• G01N21/62Systems in which the material investigated is excited whereby it emits light or causes a change in wavelength of the incident light
    • G01N21/63Systems in which the material investigated is excited whereby it emits light or causes a change in wavelength of the incident light optically excited
    • G01N21/64Fluorescence; Phosphorescence
    • G01N21/6428Measuring fluorescence of fluorescent products of reactions or of fluorochrome labelled reactive substances, e.g. measuring quenching effects, using measuring "optrodes"
    • G01N2021/6439Measuring fluorescence of fluorescent products of reactions or of fluorochrome labelled reactive substances, e.g. measuring quenching effects, using measuring "optrodes" with indicators, stains, dyes, tags, labels, marks
    • GPHYSICS
    • G01MEASURING; TESTING
    • G01NINVESTIGATING OR ANALYSING MATERIALS BY DETERMINING THEIR CHEMICAL OR PHYSICAL PROPERTIES
    • G01N21/00Investigating or analysing materials by the use of optical means, i.e. using infra-red, visible or ultra-violet light
    • G01N21/75Systems in which material is subjected to a chemical reaction, the progress or the result of the reaction being investigated
    • G01N21/77Systems in which material is subjected to a chemical reaction, the progress or the result of the reaction being investigated by observing the effect on a chemical indicator
    • G01N21/7703Systems in which material is subjected to a chemical reaction, the progress or the result of the reaction being investigated by observing the effect on a chemical indicator using reagent-clad optical fibres or optical waveguides
    • G01N2021/7706Reagent provision
    • G01N2021/7709Distributed reagent, e.g. over length of guide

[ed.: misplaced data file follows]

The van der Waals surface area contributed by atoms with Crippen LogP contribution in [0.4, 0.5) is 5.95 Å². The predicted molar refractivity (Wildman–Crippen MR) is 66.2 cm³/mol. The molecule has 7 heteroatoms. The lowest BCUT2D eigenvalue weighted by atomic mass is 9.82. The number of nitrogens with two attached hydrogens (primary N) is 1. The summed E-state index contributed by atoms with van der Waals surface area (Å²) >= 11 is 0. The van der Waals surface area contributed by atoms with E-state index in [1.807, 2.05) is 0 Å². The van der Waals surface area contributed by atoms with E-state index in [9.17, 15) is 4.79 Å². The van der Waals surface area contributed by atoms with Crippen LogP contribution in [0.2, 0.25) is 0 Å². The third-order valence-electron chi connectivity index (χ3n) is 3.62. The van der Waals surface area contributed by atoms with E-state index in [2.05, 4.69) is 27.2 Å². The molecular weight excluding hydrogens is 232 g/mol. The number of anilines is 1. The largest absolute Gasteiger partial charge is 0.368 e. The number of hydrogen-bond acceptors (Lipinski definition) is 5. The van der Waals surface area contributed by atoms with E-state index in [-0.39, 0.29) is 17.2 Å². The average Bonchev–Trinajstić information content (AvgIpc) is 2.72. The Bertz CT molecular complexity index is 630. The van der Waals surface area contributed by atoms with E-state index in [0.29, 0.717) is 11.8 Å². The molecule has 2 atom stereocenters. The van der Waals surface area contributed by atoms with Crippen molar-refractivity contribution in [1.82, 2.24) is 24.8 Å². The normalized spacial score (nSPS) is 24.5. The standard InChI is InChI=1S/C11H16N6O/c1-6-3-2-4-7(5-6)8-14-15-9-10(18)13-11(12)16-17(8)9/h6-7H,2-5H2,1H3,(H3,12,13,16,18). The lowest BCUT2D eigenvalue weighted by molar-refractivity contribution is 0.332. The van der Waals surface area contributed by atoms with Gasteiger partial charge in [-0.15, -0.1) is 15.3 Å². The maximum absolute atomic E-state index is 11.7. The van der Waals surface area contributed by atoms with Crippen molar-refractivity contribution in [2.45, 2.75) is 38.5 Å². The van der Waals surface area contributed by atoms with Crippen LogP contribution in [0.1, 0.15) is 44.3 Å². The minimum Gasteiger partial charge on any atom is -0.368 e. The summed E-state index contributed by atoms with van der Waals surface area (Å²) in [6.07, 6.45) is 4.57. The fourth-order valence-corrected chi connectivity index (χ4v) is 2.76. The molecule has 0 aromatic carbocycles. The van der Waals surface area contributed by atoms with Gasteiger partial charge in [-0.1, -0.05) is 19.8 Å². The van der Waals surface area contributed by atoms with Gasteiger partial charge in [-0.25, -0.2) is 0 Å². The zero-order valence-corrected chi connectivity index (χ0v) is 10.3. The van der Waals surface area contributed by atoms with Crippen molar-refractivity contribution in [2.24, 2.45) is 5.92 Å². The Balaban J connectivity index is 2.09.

• GPHYSICS
    • G01MEASURING; TESTING
    • G01NINVESTIGATING OR ANALYSING MATERIALS BY DETERMINING THEIR CHEMICAL OR PHYSICAL PROPERTIES
    • G01N21/00Investigating or analysing materials by the use of optical means, i.e. using infra-red, visible or ultra-violet light
    • G01N21/75Systems in which material is subjected to a chemical reaction, the progress or the result of the reaction being investigated
    • G01N21/77Systems in which material is subjected to a chemical reaction, the progress or the result of the reaction being investigated by observing the effect on a chemical indicator
    • G01N2021/7793Sensor comprising plural indicators
    • GPHYSICS
    • G01MEASURING; TESTING
    • G01NINVESTIGATING OR ANALYSING MATERIALS BY DETERMINING THEIR CHEMICAL OR PHYSICAL PROPERTIES
    • G01N21/00Investigating or analysing materials by the use of optical means, i.e. using infra-red, visible or ultra-violet light
    • G01N21/62Systems in which the material investigated is excited whereby it emits light or causes a change in wavelength of the incident light
    • G01N21/63Systems in which the material investigated is excited whereby it emits light or causes a change in wavelength of the incident light optically excited
    • G01N21/64Fluorescence; Phosphorescence
    • G01N21/6428Measuring fluorescence of fluorescent products of reactions or of fluorochrome labelled reactive substances, e.g. measuring quenching effects, using measuring "optrodes"